Climbers are backlit by the sunrise.
Climbers are backlit by the sunrise.

With the rising of the equatorial sun, the undercast clouds climbed the slopes of Kilimanjaro and slowly enveloped us in an eery mist. We had begun our summit push about an hour before dawn, a line of bobbing headlamps weaving through the sleeping camp at Barafu, 15,200′ above sea level.  Now, as we ascended past 17,000′, pole pole (slowly, slowly), I was beginning to really feel the altitude. Despite six days of acclimatization and hiking along the Lemosho Route, all five of us were quietly focused on each slow step along the steep and winding switchbacks up toward the rim of Kilimanjaro’s volcanic crater; step, breathe, step, breathe.  A few trekkers were already descending – those who rose at midnight to make their entire summit push during the moonlit night, jubilant from reaching the summit – and those who looked quite pale and were gingerly being led down by a guide holding each elbow.  The altitude affects everyone differently, and the sick have to descend quickly.  We pushed on, hoping for clear skies at the summit and for weather good enough to stay overnight in the crater as planned.

But I get ahead of myself. This 11-day trip, including 9 days on the mountain, is a long story. As you read the trip description below, be sure to check out the photo galleries of the trek, of our two days pre-trek, of the flora and fauna, and of night skies on the mountain.

Continue reading “Kilimanjaro”

Franconia Ridge traverse

Franconia mapOn a warm day in early June, I joined Aarathi and Shrirang for a traverse of Franconia Ridge from Lincoln Woods to Lafayette Place, summiting Flume, Liberty, Little Haystack, Lincoln, and Lafayette. Total 14.5 miles, 5325′ of vertical gain, 10.5 hours, 258 photos. A beautiful day!  The alpine flowers were blooming, the sun was shining, and the wind was cool. The only downside is that several hundred other hikers also realized it was a great day to hike Franconia Ridge!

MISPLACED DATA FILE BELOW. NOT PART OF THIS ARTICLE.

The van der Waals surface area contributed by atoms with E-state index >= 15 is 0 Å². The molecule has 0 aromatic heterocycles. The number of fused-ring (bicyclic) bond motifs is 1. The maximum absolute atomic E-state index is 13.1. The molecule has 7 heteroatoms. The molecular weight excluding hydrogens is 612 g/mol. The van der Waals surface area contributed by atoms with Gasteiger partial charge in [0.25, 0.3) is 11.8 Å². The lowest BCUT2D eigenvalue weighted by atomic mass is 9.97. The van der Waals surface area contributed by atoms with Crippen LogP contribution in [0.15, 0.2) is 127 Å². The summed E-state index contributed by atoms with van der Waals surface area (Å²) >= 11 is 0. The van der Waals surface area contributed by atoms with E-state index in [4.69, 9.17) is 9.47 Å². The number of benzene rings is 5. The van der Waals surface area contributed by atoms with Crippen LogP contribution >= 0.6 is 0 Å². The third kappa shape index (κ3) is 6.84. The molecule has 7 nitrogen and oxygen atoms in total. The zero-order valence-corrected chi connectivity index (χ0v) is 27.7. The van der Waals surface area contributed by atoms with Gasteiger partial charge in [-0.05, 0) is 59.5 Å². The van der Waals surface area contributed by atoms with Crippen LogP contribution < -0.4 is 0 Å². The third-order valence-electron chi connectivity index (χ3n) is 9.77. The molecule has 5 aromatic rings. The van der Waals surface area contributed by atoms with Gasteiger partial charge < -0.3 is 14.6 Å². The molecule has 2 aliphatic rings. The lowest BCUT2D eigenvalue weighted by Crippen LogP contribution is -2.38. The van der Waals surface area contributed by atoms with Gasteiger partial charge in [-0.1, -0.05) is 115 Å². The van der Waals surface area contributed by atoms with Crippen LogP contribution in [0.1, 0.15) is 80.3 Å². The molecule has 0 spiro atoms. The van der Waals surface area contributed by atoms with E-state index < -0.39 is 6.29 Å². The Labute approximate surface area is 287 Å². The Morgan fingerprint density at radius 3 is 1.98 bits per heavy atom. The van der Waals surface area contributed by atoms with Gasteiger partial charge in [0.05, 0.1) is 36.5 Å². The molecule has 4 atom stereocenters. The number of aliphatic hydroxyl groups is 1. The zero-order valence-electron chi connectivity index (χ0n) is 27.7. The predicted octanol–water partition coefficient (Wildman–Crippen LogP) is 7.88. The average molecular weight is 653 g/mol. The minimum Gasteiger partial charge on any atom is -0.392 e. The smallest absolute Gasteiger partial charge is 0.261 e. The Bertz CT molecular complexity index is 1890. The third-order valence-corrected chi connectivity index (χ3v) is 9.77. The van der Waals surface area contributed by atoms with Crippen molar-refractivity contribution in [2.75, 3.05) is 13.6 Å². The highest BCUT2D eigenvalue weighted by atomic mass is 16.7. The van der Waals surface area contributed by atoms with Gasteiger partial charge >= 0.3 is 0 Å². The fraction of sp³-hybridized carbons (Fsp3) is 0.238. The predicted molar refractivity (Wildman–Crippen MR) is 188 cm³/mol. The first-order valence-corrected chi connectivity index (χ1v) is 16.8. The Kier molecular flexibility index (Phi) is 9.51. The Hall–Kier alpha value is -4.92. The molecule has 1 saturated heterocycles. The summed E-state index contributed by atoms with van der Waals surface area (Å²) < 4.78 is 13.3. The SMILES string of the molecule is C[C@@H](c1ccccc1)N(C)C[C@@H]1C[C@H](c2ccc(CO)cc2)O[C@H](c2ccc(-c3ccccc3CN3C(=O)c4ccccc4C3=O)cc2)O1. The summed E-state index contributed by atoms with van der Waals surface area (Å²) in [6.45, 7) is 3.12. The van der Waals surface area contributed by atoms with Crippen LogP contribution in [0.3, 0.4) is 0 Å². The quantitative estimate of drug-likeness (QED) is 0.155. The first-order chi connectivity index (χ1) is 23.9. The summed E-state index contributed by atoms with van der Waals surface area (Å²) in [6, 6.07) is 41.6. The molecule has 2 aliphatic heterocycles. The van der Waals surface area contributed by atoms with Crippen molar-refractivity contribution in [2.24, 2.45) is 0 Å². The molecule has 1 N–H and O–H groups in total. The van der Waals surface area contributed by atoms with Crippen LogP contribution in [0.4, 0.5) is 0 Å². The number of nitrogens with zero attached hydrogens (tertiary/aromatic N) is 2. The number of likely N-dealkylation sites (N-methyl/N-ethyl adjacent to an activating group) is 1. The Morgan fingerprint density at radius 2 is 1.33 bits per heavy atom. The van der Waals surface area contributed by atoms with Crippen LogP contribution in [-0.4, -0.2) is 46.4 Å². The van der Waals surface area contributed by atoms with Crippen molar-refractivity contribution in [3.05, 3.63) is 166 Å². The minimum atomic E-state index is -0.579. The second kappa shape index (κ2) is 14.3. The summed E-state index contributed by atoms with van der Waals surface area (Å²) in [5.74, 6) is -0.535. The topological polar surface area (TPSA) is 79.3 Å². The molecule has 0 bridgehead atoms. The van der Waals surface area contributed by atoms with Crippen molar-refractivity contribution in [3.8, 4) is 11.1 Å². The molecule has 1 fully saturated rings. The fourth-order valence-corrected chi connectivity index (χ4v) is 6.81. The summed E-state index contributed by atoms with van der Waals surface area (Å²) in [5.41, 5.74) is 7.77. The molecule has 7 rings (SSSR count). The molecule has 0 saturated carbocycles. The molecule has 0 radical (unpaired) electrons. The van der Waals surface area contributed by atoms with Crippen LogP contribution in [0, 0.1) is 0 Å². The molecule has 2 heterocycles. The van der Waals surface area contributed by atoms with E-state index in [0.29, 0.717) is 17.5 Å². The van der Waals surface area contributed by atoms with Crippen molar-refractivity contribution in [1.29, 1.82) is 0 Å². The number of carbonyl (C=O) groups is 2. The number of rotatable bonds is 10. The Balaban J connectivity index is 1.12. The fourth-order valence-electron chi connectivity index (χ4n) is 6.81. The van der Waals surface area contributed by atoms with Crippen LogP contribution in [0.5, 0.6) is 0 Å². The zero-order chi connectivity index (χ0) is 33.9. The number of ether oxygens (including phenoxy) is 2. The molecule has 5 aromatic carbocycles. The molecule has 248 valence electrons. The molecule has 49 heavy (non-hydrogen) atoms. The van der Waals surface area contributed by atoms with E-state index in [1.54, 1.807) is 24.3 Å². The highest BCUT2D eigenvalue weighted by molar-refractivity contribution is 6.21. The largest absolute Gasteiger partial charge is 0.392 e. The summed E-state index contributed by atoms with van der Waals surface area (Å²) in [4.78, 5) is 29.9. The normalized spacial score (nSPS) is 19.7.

Check out the photo gallery on SmugMug.

Pebble Time, Fitbit Flex, and Apple Watch.
Pebble Time, Fitbit Flex, and Apple Watch.

I also decided to test four activity trackers on this hike: iPhone 5s (i.e., Apple Health app), Fitbit Flex, Pebble Time, and Apple Watch 42mm.

Test conditions:

  • I left all four devices in their charger overnight.
  • As I left the house, I put all three trackers on my left arm.
  • I did almost no walking until reaching the trailhead.
  • At the trailhead, I put the iPhone in Airplane mode, enabled Bluetooth, and stored it in a shoulder-pad holster (thus attached to torso).
  • All three trackers had Bluetooth enabled.
  • At the end of the hike, I checked status of each device.


  • Fitbit Flex: 30,572 steps, 14.04 miles, 3394 cals, 5h5m active; battery 100%.
  • Pebble Time: 22,073 steps, 12.4 miles, 2233 cals, 3h35m active; battery 90%.
  • Apple Watch 42mm: 32,449 steps, 14.30 miles, 1156 active cals, battery 7%.
  • Apple Health (iPhone 5s): 32,354 steps, 14.71 miles, battery < 20%.

Apple Health (via Watch? I’m not sure) counted more steps, but close to the Fitbit. Watch and Fitbit had the best distance estimate. Fitbit had best battery life, followed by Pebble.